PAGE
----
South Korean students shave heads in front of Japanese embassy to protest against Fukushima water release

Making their stand.

Syahindah Ishak | April 21, 2021, 11:21 PM

On Apr. 13, the Japanese government announced that it will dispose more than a million tonnes of radioactive water from the Fukushima Daiichi nuclear power plant into the Pacific Ocean.

However, its plan has received negative reactions both locally and internationally.

South Korea, in particular, has strongly opposed Japan's decision.

According to Arirang News, the South Korean government said that the decision made unilaterally by the Japanese government is "absolutely unacceptable" and it will "strongly demand" the Japanese government to detail the measures that will mitigate health and environmental risks posed to the South Koreans.

Over 30 students in South Korea shaved their heads in protest

In an act of protest, over 30 South Korean college students shaved their heads in front of the Japanese embassy in Seoul on Tuesday (Apr. 20).

CNA reported that the protest was allowed by the police despite a ban on gatherings due to the ongoing pandemic.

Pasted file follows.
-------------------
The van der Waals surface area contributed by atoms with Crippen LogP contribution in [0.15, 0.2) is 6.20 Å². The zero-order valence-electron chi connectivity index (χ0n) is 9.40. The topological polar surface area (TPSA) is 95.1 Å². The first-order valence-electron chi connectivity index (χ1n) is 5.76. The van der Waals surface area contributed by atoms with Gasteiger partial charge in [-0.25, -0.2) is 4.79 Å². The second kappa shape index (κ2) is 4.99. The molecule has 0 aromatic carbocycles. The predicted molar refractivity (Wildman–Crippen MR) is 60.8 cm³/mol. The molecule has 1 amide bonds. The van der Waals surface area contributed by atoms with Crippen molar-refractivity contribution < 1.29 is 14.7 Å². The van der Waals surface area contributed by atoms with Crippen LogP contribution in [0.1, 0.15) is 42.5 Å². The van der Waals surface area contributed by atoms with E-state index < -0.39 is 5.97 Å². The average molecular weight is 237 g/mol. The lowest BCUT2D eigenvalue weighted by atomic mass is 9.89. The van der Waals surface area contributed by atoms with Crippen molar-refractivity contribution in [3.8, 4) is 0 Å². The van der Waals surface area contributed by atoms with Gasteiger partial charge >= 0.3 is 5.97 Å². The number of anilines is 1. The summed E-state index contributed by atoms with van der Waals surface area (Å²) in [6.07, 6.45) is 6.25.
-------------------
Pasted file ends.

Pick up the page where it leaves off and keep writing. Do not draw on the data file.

Those who shaved their heads were draped in sheets that contained words of criticism towards Japan's plan.

Chanted and held placards

According to Reuters, the protestors had chanted and held placards in front of the Japanese embassy.

One of the placards stated, as reported by Reuters: "The Japanese government should immediately cancel the plan to release the contaminated water."

Police later periodically dispersed crowds.

Japan's decision is "absurd"

A student told reporters that it was not an easy decision for them to shave their heads.

However, she said that they wanted to show their will to stop the contaminated water from being released into the sea.

Another student told the media that Japan's decision is "absurd" and causes anger among people.

He added that this is not just an environmental issue but it also affects future generations. He said: "I will fight against this until the Japanese government withdraws its plans to release the contaminated water."

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Top photos via Getty Images.